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Are You Recycling Wrong? Probably! 6 Common Recycling Mistakes to Avoid

Clare and Harrison Mill Valley Kitchen Remodel Photo by Andres Gonzalez

What’s the big deal about throwing a greasy pizza box or two into the recycling bin? Well, according to a New York Times article, too many of these verboten items can contaminate an entire batch of recycling, making it hard for waste managers to find a buyer for the recyclable waste. Instead of heading for a recycling plant, these tainted batches get sent to the landfill. Oops.

So, yes, there is a right and wrong way to do your recycling. If you’re one of the so-called “aspirational recyclers” who throw iffy objects into blue bins in hopes that—fingers crossed!—they’re recyclable, it’s time to align your good intentions with your ultimate goal: making sure recyclables actually get recycled.

N.B.: Featured photograph by Andres Gonzalez for Remodelista, from Kitchen of the Week: A New-Build Kitchen in Mill Valley, CA, the Six-Month Check-Up.

Here are six common recycling mistakes—and how to avoid them.

1. Not separating your recyclables.

Every municipality has different recycling rules. Figure out if yours uses a single- or multi-stream recycling system. Single stream means you DON’T need to separate your paper and cardboard from your cans and bottles (everything goes into one container), while multi-stream means you DO. While many cities have gone the single-stream route to cut costs and make it easier for residents to recycle, others—like Portland, Oregon—still require separating your paper, metal, plastic, and glass recyclables, citing higher contamination rates when people are encouraged to put everything into one bin.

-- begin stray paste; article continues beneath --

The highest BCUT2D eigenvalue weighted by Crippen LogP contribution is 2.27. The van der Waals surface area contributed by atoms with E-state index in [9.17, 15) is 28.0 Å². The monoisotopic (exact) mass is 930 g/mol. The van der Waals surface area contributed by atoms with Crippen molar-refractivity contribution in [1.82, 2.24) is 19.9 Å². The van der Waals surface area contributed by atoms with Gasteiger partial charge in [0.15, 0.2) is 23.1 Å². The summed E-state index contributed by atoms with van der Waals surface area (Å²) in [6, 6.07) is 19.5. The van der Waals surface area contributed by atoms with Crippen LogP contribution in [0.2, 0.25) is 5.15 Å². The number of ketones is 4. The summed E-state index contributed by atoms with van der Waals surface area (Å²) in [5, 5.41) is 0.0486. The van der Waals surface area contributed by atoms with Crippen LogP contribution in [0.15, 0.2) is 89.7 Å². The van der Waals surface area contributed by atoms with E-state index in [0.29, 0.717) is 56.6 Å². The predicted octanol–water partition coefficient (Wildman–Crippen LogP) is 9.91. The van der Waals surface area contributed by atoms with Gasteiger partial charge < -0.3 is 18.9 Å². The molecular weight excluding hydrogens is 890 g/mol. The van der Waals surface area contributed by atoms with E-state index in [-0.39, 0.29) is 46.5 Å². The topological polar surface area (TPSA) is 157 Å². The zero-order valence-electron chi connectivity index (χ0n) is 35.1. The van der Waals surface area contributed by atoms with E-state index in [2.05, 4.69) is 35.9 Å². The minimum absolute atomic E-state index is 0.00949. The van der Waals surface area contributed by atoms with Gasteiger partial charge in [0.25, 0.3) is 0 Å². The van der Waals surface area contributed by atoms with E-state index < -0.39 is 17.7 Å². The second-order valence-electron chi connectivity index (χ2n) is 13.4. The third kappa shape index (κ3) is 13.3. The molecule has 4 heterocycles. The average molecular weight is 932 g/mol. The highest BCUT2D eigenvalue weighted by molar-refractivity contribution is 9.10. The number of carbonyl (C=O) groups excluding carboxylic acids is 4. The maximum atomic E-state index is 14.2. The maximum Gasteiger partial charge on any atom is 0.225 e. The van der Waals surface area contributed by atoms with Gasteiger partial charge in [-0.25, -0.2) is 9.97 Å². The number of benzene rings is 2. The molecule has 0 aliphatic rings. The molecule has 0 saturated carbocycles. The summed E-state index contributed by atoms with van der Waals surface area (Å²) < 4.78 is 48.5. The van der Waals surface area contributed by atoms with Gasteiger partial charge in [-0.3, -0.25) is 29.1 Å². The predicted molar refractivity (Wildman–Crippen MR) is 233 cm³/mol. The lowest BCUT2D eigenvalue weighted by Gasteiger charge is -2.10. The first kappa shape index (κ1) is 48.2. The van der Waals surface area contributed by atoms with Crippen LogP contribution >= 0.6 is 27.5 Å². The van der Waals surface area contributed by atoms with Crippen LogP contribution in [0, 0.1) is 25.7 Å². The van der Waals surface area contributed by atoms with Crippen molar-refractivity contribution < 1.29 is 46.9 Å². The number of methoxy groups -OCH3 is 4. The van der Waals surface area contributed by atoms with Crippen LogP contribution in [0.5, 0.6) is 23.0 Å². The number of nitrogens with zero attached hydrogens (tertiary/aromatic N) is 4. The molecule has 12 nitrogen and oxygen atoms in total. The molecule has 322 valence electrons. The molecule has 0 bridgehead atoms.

Swedish company Ballingslöv’s Bistro kitchen system features a garbage drawer with separate recycling compartments for glass, paper, food waste, and metal. See A Swedish Kitchen with a Place for Everything. Photograph courtesy of Ballingslöv.
Above: Swedish company Ballingslöv’s Bistro kitchen system features a garbage drawer with separate recycling compartments for glass, paper, food waste, and metal. See A Swedish Kitchen with a Place for Everything. Photograph courtesy of Ballingslöv.